Seizing the opportunity to muscle in on the Downton craze, CBS' 60 Minutes (Sunday, 7/6c) interviews the wonderfully outspoken Dame Maggie Smith, who has won two Emmys (so far) as Downton's equally irrepressible Dowager Countess. She tells Steve Kroft she has never actually watched the show that revived this Oscar winner's celebrity late in life. About her longevity (she's 78), she remarks, sounding an awful lot like Violet, "Old people are scary and I have to face it, I am old and I am scary and I am very sorry about it, but I don't know what you do." Maggie, whatever you're doing, it's working.
DEAD AIM: Nothing's hotter on Sundays than AMC's The Walking Dead, and while this week's episode (9/8c) gets off to a deceptively slow start, with the Governor insisting to Andrea that there will be "no retaliation" against her old crew while Woodbury and the prison folk deal with their own leadership issues - Rick being a particularly lost soul, succumbing to distracting hallucinations - action junkies will get their fill by the explosive finale.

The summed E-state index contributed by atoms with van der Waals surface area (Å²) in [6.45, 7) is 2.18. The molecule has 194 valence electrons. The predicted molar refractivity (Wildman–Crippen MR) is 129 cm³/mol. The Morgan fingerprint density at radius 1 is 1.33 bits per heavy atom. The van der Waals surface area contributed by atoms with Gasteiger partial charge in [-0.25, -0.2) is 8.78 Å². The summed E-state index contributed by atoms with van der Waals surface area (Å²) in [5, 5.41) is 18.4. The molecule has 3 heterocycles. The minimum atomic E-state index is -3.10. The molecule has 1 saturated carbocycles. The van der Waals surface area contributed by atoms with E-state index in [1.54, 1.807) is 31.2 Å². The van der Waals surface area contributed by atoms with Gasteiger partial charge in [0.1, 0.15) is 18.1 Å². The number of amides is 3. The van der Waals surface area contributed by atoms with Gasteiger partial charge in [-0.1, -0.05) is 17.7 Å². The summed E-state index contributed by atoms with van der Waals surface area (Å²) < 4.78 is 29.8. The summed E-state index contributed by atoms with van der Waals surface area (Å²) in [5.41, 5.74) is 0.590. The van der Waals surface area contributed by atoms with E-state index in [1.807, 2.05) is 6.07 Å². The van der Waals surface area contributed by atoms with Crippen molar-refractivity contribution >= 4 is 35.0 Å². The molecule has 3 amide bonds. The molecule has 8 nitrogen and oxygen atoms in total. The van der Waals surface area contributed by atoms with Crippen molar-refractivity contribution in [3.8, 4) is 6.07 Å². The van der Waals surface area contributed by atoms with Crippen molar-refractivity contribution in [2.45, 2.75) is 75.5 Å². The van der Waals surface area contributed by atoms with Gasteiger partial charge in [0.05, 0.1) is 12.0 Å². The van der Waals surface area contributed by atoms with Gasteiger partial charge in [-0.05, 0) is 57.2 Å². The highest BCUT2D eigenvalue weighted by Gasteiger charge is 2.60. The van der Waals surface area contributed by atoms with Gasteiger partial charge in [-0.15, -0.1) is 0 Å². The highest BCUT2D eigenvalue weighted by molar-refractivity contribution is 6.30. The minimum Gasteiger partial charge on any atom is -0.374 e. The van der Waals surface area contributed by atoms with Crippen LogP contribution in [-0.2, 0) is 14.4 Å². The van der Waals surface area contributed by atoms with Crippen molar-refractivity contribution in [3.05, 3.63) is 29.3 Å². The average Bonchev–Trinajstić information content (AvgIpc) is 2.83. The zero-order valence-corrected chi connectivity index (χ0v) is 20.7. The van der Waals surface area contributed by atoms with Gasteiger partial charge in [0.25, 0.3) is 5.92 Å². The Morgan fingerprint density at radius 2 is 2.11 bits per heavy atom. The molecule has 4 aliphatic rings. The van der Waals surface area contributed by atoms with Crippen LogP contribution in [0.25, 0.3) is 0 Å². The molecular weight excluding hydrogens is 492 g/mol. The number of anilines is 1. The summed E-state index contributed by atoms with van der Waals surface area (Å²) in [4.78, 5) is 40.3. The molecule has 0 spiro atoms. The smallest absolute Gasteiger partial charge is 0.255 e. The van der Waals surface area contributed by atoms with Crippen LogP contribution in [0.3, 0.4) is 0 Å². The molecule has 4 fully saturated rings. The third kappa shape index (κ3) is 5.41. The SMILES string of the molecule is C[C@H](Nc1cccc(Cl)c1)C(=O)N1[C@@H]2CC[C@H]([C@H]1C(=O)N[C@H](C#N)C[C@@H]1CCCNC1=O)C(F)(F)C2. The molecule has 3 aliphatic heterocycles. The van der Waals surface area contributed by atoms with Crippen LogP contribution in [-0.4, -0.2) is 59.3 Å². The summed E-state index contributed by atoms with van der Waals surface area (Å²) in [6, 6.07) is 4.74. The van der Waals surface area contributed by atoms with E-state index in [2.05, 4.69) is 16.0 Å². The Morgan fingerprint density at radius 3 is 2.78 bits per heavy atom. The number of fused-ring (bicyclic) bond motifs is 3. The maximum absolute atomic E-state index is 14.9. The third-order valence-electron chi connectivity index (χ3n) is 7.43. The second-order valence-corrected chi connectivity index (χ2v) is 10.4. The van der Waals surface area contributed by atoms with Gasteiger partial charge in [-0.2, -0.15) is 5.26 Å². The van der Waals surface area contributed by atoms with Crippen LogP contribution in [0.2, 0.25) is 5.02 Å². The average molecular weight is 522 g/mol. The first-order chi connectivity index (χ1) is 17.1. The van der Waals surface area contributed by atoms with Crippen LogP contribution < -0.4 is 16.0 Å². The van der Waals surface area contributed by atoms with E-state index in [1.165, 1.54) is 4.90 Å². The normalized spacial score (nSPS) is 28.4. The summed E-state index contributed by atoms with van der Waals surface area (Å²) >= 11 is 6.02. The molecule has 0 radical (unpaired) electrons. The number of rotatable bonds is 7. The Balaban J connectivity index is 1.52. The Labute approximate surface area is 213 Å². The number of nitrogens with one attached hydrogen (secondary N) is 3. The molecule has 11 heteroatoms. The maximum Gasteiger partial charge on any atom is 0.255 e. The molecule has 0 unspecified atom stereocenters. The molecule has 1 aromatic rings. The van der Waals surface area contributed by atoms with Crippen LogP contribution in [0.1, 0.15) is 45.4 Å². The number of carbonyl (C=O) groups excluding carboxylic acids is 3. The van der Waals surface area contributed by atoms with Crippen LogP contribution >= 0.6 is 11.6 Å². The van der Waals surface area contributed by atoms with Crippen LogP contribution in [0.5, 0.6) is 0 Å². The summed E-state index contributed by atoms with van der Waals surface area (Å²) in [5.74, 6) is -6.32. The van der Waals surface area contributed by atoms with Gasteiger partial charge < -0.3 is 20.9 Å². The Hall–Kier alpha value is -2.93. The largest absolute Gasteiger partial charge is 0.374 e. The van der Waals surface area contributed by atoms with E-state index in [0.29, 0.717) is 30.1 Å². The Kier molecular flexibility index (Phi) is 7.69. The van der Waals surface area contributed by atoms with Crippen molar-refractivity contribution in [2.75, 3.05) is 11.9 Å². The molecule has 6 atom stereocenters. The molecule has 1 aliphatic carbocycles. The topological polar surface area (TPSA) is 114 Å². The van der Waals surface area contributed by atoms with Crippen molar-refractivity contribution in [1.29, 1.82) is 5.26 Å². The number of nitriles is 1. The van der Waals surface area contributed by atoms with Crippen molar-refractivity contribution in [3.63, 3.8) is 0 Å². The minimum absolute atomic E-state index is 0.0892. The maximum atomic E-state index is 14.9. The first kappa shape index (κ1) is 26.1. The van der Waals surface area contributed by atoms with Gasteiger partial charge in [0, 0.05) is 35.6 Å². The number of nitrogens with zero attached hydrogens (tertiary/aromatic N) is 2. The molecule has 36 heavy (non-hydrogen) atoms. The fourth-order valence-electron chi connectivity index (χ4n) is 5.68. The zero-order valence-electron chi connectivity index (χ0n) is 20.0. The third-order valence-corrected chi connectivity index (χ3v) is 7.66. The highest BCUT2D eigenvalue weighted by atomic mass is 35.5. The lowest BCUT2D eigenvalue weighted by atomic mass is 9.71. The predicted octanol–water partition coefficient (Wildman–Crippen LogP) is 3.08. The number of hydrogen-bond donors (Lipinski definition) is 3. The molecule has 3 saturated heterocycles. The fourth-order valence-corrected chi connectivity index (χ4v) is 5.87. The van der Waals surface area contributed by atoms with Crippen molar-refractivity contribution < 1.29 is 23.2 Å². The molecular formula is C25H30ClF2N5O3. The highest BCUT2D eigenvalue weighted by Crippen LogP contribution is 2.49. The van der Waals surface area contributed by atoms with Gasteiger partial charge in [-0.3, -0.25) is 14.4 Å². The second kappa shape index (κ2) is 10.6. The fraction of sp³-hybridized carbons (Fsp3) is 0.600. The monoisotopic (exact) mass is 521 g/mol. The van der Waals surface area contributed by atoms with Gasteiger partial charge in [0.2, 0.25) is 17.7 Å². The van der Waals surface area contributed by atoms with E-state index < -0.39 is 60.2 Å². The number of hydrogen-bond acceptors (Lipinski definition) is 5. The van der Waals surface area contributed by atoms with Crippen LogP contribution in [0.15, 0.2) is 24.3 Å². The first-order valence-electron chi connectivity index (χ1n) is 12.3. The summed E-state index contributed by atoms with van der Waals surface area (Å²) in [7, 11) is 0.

BEHIND THE MUSIC: We are all part of the Beyoncé Nation after her show-stopping performances at the inauguration and especially during the thrilling Super Bowl halftime show. But the up-close-and-personal indulgence of HBO's home-movie/laptop confessional/concert video vanity production Beyoncé: Life Is But a Dream (Saturday, 9/8c), which Sasha Fierce herself executive produced, directed and co-wrote, may prompt you to mutter at the TV, "Shut up and sing." Still, there's no doubting this superstar is a master of self-marketing. An hour before the HBO special, Beyoncé sits with Oprah Winfrey for even more personal reflections on OWN's Oprah's Next Chapter (8/7c), to promote her self-promotional documentary.
For a more candid, warts-and-all musical biography, Showtime presents History of The Eagles over two nights (Saturday and Sunday, 8/7c), with Oscar-winning documentary filmmaker Alex Gibney producing this chronicle of the classic rock band's rise, fall and revival.